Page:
Russell's captivatingly elegant works emerge as a response to the environment surrounding him. "It is about the regenerative power of the landscape I work and live in: its contours, sense of scale and history. As an artist and gardener I am concerned with nurturing, protecting, the cycle of growth and decay, with resurrection, the seasons, the physicality of work."
The series featured in the exhibition, titled Whareakeake is based on Whareakeake or Murdering Beach, a secluded beach near Port Chalmers. In 1815 New Zealand's first art dealer, William Tucker, lived with the Maori at Whareakeake for 2 years organising an export trade in heitiki for the European market. Tucker became a minor legend in NZ as the man who started the retail trade in preserved heads. Maori abandoned Whareakeake in 1825 and it became a treasure trove for European curio hunters.
In the 1880s sluicing guns from the central Otago Goldfields were used to wash out the pounamu artifacts to sell. Vast quantities of pounamu artifacts were still found by archaeologists throughout the nineteen hundreds.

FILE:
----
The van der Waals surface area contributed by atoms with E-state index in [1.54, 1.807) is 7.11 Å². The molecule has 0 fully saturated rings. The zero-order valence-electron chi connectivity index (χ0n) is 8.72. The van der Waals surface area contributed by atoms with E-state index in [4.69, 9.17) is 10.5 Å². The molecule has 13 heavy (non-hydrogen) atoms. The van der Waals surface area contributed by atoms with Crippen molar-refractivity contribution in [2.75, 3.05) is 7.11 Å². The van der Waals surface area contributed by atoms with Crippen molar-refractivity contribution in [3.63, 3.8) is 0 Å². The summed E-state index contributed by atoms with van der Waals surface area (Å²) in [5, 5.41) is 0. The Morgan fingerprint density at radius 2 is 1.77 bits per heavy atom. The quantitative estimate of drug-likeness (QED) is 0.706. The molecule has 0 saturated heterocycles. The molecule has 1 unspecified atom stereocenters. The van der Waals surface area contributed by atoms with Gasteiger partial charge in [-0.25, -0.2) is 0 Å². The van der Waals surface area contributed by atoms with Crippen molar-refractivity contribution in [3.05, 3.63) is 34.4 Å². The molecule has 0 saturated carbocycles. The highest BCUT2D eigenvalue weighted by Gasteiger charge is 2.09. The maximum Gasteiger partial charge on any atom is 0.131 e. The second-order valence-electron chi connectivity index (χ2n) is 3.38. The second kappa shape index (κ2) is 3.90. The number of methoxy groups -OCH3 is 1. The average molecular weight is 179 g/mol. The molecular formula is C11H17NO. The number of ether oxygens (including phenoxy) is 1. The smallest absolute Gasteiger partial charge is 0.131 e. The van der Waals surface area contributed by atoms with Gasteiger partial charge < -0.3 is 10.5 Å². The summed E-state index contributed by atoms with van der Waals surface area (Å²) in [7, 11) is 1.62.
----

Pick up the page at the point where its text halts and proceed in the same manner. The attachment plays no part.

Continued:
The exhibition explores the beach's history; Russell condenses Murdering Beach, its history and physicality to an assembly of paintings, working together as a monument to that which inspired their creation.
David Eggleton has observed that Russell's art emerges from the landscape rather than being superimposed, like a monument, on it. His is an art which sustains itself on a vocabulary of synonyms for nature: abstract minimalism crossed with landscape romanticism.